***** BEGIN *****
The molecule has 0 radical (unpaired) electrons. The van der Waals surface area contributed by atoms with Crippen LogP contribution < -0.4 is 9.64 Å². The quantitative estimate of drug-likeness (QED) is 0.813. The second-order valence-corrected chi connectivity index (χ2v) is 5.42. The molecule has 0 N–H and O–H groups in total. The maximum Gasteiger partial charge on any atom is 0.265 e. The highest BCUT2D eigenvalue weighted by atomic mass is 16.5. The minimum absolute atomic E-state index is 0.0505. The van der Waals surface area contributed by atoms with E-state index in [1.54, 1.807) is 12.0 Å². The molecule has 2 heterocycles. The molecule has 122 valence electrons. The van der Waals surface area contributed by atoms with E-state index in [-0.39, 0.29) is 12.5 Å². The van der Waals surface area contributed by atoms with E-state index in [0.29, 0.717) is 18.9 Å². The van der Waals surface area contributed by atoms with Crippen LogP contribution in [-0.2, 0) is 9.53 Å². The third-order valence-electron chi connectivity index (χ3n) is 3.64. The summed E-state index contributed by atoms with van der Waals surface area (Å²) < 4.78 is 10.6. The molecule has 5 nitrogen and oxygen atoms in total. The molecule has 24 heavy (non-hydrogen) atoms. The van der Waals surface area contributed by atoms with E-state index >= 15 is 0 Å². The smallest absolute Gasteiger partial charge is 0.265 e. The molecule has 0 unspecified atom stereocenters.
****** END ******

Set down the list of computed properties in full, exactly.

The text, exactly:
The molecule has 0 radical (unpaired) electrons. The van der Waals surface area contributed by atoms with Crippen LogP contribution < -0.4 is 9.64 Å². The quantitative estimate of drug-likeness (QED) is 0.813. The second-order valence-corrected chi connectivity index (χ2v) is 5.42. The molecule has 0 N–H and O–H groups in total. The maximum Gasteiger partial charge on any atom is 0.265 e. The highest BCUT2D eigenvalue weighted by atomic mass is 16.5. The minimum absolute atomic E-state index is 0.0505. The van der Waals surface area contributed by atoms with E-state index in [1.54, 1.807) is 12.0 Å². The molecule has 2 heterocycles. The molecule has 122 valence electrons. The van der Waals surface area contributed by atoms with E-state index in [-0.39, 0.29) is 12.5 Å². The van der Waals surface area contributed by atoms with E-state index in [0.29, 0.717) is 18.9 Å². The van der Waals surface area contributed by atoms with Crippen LogP contribution in [-0.2, 0) is 9.53 Å². The third-order valence-electron chi connectivity index (χ3n) is 3.64. The summed E-state index contributed by atoms with van der Waals surface area (Å²) < 4.78 is 10.6. The molecule has 5 nitrogen and oxygen atoms in total. The molecule has 24 heavy (non-hydrogen) atoms. The van der Waals surface area contributed by atoms with E-state index >= 15 is 0 Å². The smallest absolute Gasteiger partial charge is 0.265 e. The molecule has 0 unspecified atom stereocenters.